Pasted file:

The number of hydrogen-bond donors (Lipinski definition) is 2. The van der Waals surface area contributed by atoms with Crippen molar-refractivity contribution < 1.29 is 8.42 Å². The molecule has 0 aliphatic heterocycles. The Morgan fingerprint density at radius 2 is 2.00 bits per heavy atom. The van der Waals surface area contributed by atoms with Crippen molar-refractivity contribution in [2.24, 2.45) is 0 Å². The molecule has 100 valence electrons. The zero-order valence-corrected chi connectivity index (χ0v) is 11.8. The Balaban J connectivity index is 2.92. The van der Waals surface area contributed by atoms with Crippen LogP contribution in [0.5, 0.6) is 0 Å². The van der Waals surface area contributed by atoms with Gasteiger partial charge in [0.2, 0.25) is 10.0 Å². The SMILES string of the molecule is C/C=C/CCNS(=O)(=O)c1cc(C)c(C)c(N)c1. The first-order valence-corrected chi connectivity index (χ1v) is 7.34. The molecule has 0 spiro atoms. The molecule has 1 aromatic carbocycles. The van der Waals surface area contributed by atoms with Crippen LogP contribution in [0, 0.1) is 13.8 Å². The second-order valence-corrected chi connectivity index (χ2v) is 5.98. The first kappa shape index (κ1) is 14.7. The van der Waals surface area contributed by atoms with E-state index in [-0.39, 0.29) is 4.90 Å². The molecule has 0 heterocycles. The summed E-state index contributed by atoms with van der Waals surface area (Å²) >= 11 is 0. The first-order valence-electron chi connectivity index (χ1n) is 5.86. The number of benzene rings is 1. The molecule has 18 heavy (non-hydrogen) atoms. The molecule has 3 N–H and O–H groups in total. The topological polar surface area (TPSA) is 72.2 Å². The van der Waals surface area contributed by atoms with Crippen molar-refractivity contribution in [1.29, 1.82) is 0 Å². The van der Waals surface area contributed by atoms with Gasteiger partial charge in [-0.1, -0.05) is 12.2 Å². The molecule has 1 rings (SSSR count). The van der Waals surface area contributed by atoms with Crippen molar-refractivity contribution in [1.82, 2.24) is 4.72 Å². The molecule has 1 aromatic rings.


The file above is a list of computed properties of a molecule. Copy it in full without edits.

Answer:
The number of hydrogen-bond donors (Lipinski definition) is 2. The van der Waals surface area contributed by atoms with Crippen molar-refractivity contribution < 1.29 is 8.42 Å². The molecule has 0 aliphatic heterocycles. The Morgan fingerprint density at radius 2 is 2.00 bits per heavy atom. The van der Waals surface area contributed by atoms with Crippen molar-refractivity contribution in [2.24, 2.45) is 0 Å². The molecule has 100 valence electrons. The zero-order valence-corrected chi connectivity index (χ0v) is 11.8. The Balaban J connectivity index is 2.92. The van der Waals surface area contributed by atoms with Crippen LogP contribution in [0.5, 0.6) is 0 Å². The van der Waals surface area contributed by atoms with Gasteiger partial charge in [0.2, 0.25) is 10.0 Å². The SMILES string of the molecule is C/C=C/CCNS(=O)(=O)c1cc(C)c(C)c(N)c1. The first-order valence-corrected chi connectivity index (χ1v) is 7.34. The molecule has 0 spiro atoms. The molecule has 1 aromatic carbocycles. The van der Waals surface area contributed by atoms with Crippen LogP contribution in [0, 0.1) is 13.8 Å². The second-order valence-corrected chi connectivity index (χ2v) is 5.98. The first kappa shape index (κ1) is 14.7. The van der Waals surface area contributed by atoms with E-state index in [-0.39, 0.29) is 4.90 Å². The molecule has 0 heterocycles. The summed E-state index contributed by atoms with van der Waals surface area (Å²) >= 11 is 0. The first-order valence-electron chi connectivity index (χ1n) is 5.86. The number of benzene rings is 1. The molecule has 18 heavy (non-hydrogen) atoms. The molecule has 3 N–H and O–H groups in total. The topological polar surface area (TPSA) is 72.2 Å². The van der Waals surface area contributed by atoms with Crippen molar-refractivity contribution in [1.29, 1.82) is 0 Å². The van der Waals surface area contributed by atoms with Gasteiger partial charge in [-0.1, -0.05) is 12.2 Å². The molecule has 1 rings (SSSR count). The van der Waals surface area contributed by atoms with Crippen molar-refractivity contribution in [1.82, 2.24) is 4.72 Å². The molecule has 1 aromatic rings.